Information for Patients

What is radiation?

This is the emission of energy as electromagnetic waves.

All radiation is found within the electromagnetic spectrum.

The electromagnetic spectrum has two main types of radiation namely non- ionizing and ionizing radiation.

Where to you find non-ionizing radiation?

Sources of non- ionizing radiation include cell phones, microwave ovens, ultraviolet rays, infrared rays from lamps, radiofrequency waves from TV and radio. These types of radiation do not change atomic, molecular or genetic structure. Non-ionizing radiation in high levels causes heating.

Where do you find ionizing radiation?

Ionizing radiation is found in cosmic rays from the sun, background radiation from the soil and in the environment. Several medical procedures use ionizing radiation such as include radiology, radiotherapy, nuclear medicine, cardiac catheterization laboratory dental and interventional procedures. Currently, the highest source of ionizing radiation is medical radiation.

What are the benefits of radiation in medicine?

Radiation is beneficial in medicine because it helps us to diagnose and treat many diseases. It improves both the level and quality of healthcare.


Why is there need for radiation protection?

Whereas radiation in medicine is beneficial there is a potential that it can cause harm and increase in the long term the risk of cancer and genetic disorders.

It is very important to balance between the benefit and risk whenever radiation is used which is known as the ALARA principle- As Low As Reasonably Achievable.

All medical procedures that use radiation should be appropriate or necessary for the clinical scenario known as justification.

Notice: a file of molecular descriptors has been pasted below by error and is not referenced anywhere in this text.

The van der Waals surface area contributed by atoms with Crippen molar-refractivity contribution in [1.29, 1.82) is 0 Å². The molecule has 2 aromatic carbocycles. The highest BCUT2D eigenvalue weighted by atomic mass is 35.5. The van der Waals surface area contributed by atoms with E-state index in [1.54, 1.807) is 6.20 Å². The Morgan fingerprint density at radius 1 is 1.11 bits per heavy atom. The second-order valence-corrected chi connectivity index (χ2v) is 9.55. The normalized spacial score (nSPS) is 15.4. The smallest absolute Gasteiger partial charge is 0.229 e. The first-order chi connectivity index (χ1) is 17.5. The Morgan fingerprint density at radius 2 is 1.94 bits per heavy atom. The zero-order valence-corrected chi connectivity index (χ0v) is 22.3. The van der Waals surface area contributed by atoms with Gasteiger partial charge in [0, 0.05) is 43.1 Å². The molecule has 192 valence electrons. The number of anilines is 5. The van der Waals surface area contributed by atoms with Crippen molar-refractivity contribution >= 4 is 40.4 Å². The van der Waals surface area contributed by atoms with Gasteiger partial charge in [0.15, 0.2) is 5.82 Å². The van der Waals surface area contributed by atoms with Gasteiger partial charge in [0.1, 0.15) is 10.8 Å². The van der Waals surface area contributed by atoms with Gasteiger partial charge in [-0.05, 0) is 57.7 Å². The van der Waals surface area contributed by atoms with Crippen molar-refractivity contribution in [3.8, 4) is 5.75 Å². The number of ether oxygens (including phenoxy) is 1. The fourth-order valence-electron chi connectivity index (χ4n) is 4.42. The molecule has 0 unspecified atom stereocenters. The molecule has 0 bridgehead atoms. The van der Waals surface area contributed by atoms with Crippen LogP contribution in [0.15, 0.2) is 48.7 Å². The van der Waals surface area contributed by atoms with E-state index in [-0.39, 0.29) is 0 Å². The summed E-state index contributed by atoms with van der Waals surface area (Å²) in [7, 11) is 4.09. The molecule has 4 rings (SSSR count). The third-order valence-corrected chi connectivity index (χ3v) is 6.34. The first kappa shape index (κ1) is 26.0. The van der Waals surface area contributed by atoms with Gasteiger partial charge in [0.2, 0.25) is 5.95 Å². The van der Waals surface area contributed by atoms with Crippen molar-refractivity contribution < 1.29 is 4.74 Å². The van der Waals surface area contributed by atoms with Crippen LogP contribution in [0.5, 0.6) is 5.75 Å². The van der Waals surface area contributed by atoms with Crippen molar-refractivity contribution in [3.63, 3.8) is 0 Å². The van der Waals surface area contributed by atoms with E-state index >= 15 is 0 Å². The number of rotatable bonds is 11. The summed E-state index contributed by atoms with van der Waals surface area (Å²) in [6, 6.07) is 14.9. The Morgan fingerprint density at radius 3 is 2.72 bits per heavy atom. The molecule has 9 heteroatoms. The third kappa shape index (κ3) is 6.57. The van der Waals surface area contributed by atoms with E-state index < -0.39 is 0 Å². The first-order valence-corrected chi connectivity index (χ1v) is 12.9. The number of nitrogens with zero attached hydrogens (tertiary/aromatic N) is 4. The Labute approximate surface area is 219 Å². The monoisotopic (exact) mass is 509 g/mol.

• Never refuse an appropriate or justified radiological examination as the benefits outweigh the risks.
  • It is your right to be explained the reason for the procedure or examination, the preparation and process of the examination before undergoing any procedure
  • Do not insist on an X-ray if the doctor says it is not necessary.
  • Tell the doctor if you are, or might be pregnant.
  • Radiation health workers and facilities must be licensed by the relevant authorities
  • Request for protective shields for yourself when accompanying a patient or child into the X-ray examination room.
  • Some radiological examinations, such as Ultrasound and MRI, do not use ionizing radiation.
  • It is important to bring your previous X-ray when coming for any radiological examination for comparison and can sometimes avoid unnecessary repeats.




No radiation is not painful

There is no internationally prescribed “upper limit” of a radiation dose from medical procedures or number of examinations.

The important question to ask is: Is the procedure or examination justified?

Risks from ionizing-radiation can be classified into: immediate and long term. Immediate risk includes skin reddening (injury), hair loss and injury to the unborn baby.

Long term risk includes cancer and infertility.

Therefore it is important to perform a radiation-based examination or procedure only when it is necessary, and to use the minimal radiation dose possible for optimal diagnosis or therapy.

If the examination is required; yes you can undergo the procedure but with precautions.

The idea is to protect the unborn child from unnecessary radiation which the radiation health worker can advise on or you may consider alternative examinations like ultrasound and MRI with have no ionizing radiation. Please discuss with the doctor.

If the examination is justified (based on benefit and risk considerations) and there is no alternative examination (ultrasound and MRI); there should be no need of concern.

However children are more sensitive to radiation than adults and it is important to protect them from unnecessary radiation.

The actual dose of radiation you receive from nuclear medicine is quite low and stays in your body for a short time. Drinking plenty of fluids after your scan will help to eliminate the radioactive material from your system.